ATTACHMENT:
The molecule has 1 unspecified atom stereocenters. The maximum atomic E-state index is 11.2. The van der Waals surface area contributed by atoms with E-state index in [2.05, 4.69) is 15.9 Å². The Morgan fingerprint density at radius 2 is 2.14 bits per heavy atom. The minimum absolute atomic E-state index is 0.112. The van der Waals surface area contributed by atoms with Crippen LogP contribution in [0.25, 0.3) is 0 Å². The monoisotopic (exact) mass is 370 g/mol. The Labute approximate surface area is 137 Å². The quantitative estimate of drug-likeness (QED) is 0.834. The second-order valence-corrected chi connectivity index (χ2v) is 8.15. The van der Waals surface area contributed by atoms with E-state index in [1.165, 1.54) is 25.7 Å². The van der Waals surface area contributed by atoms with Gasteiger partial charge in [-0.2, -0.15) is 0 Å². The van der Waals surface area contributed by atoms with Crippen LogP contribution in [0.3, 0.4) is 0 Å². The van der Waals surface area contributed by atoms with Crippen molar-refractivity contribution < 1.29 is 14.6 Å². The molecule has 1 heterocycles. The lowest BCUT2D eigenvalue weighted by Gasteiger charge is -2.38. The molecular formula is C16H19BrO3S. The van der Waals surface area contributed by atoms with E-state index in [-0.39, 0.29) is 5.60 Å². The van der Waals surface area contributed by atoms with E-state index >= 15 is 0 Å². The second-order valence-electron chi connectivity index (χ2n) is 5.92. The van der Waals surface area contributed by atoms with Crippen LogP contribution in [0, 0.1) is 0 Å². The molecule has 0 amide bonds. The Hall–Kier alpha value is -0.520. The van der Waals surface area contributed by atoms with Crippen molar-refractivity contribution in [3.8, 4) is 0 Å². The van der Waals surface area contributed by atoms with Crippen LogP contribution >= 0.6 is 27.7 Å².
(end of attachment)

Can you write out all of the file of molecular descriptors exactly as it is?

The molecule has 1 unspecified atom stereocenters. The maximum atomic E-state index is 11.2. The van der Waals surface area contributed by atoms with E-state index in [2.05, 4.69) is 15.9 Å². The Morgan fingerprint density at radius 2 is 2.14 bits per heavy atom. The minimum absolute atomic E-state index is 0.112. The van der Waals surface area contributed by atoms with Crippen LogP contribution in [0.25, 0.3) is 0 Å². The monoisotopic (exact) mass is 370 g/mol. The Labute approximate surface area is 137 Å². The quantitative estimate of drug-likeness (QED) is 0.834. The second-order valence-corrected chi connectivity index (χ2v) is 8.15. The van der Waals surface area contributed by atoms with E-state index in [1.165, 1.54) is 25.7 Å². The van der Waals surface area contributed by atoms with Gasteiger partial charge in [-0.2, -0.15) is 0 Å². The van der Waals surface area contributed by atoms with Crippen LogP contribution in [0.3, 0.4) is 0 Å². The van der Waals surface area contributed by atoms with Crippen molar-refractivity contribution < 1.29 is 14.6 Å². The molecule has 1 heterocycles. The lowest BCUT2D eigenvalue weighted by Gasteiger charge is -2.38. The molecular formula is C16H19BrO3S. The van der Waals surface area contributed by atoms with E-state index in [-0.39, 0.29) is 5.60 Å². The van der Waals surface area contributed by atoms with E-state index >= 15 is 0 Å². The second-order valence-electron chi connectivity index (χ2n) is 5.92. The van der Waals surface area contributed by atoms with Crippen LogP contribution in [0, 0.1) is 0 Å². The molecule has 0 amide bonds. The Hall–Kier alpha value is -0.520. The van der Waals surface area contributed by atoms with Crippen molar-refractivity contribution in [3.8, 4) is 0 Å². The van der Waals surface area contributed by atoms with Crippen LogP contribution >= 0.6 is 27.7 Å².